Brand trust is a strange phrase. How can you have trust in something that is inanimate, a concept with vague applications? Well, that’s the point – you can’t. You can only trust the people who tell you that a brand delivers a good service, or product.
While you might think that you’re best placed to create this trust – and tell everyone how amazing your brand is – you’d be pretty wrong. People don’t trust things, they trust people. More significantly, they trust the people they know.
Customer recommendation is probably your number one tool to build an excellent brand reputation. Word of mouth is a huge factor in creating a strong, recognisable brand, with 92% of people trusting personal recommendation over any other form of advertising. But how can this be done?
Build a community, not an audience
The role of social media is in the name – it shouldn’t be your sole marketing channel, because people don’t use it to be sold at. They use it to communicate with others – so rather than selling to potential leads, by telling them what you offer, it works far better to talk with them and ask what they want to see.
Unlike traditional marketing channels, social media is not a broadcast tool. It is an engagement tool. It gets people talking to you and, more importantly, about you. Use the metrics about online chatter to discover who your real audience are, what they are happy with – and what they would change about your service or product.
A little word about LinkedIn
If you offer B2B services and don’t have an up-to-date company profile on LinkedIn, you are missing out a massive opportunity. Just as consumers like to read reviews on Amazon before purchasing a product, potential clients will likely be looking at your company and key players to see how highly you come recommended.
Ensuring your personal profile is highly visible, with select recommendations in a prominent place, is a good place to start. Ask for recommendations from a variety of previous clients – and be sure to reciprocate. Making the link between yourself and your company page is another useful way to build traffic, both for yourself and your company.
Get out in the real world
All this online marketing is fab, it really is. But nothing beats putting a handshake to a name – so get out there and introduce yourself. People are more memorable than brands – so your people should be your brand. Get yourself and your team out to meetings, business breakfasts, events, anything that will enable them to meet people face-to-face.
There are some great networks around, depending on where you are in the country. Some are national, while others are local. If you’re a small, locally operating business, don’t be scared of the national networks, though – if your service is unique enough, people are likely to want it regardless of location. Remember: nothing comes of nothing. Take the leap and get talking to anyone and everyone!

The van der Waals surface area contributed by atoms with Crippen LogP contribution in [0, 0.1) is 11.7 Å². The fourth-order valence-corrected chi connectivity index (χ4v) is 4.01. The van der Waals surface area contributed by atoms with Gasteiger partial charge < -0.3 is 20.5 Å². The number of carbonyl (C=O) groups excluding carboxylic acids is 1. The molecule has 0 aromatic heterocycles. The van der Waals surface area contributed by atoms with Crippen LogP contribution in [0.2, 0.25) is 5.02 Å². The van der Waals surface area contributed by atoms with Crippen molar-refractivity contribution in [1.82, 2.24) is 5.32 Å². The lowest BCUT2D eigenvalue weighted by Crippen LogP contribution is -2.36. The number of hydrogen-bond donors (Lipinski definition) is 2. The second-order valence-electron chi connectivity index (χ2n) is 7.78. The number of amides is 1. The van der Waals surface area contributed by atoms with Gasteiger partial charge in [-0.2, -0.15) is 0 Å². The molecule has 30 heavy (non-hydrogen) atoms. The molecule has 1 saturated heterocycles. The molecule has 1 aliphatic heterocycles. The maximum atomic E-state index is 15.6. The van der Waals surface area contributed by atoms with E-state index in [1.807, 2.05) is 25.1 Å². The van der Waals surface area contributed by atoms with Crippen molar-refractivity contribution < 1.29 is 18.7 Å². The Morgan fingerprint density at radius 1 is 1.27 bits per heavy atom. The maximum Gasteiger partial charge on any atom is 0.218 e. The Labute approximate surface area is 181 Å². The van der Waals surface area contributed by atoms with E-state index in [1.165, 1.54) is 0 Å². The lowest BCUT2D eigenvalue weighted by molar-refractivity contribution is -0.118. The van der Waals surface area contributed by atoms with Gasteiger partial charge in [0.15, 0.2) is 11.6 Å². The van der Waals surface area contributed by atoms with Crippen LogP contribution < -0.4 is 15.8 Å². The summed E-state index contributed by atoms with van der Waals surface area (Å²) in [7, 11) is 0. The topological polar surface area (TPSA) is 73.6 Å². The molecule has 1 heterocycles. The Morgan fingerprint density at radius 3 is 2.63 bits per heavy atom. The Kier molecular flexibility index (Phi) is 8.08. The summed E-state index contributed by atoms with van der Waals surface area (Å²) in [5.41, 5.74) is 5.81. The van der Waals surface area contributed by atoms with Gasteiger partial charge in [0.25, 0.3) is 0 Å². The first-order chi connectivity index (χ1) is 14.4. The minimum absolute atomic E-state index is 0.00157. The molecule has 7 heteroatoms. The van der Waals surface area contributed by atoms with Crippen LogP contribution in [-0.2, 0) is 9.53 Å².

Everybody loves free stuff. We don’t just mean physical products – although if your budget allows for it, these can go a long way to building word-of-mouth recommendations.
Free stuff can also mean free content. Give away enough to demonstrate that you know what you’re on about, and people will begin to share with others. Ways to do this include blogs, whitepapers, guest articles, print articles, infographics – the list goes on. If people think they are getting something for free, and it has your branding stamped all across it (both literally and in tone, message and style), you will become memorable.
Speaking of free stuff, Bell Branding are offering a competition to provide £500 worth of free services! All you need to do is send us an email to email@example.com with the subject title “Yes please” and include your company contact details. A random draw will be made from the viable entries on 31st July 2014 – so get entering!
The small print: any data collected from the Bell Branding competition will not be sold or shared to any third party. By entering the competition you agree for your details to be held on file solely for Bell Branding’s use. The Company will not abuse the access to this information but may contact you at a later date with news updates. If you would prefer that your information was deleted after the competition draw, please include “Delete me” in the body of your email. A ‘viable entry’ is one which includes all company contact details from an organisation based in the U.K. The prize is worth up to £500 and must be taken in full either as a full project or discount against a larger project.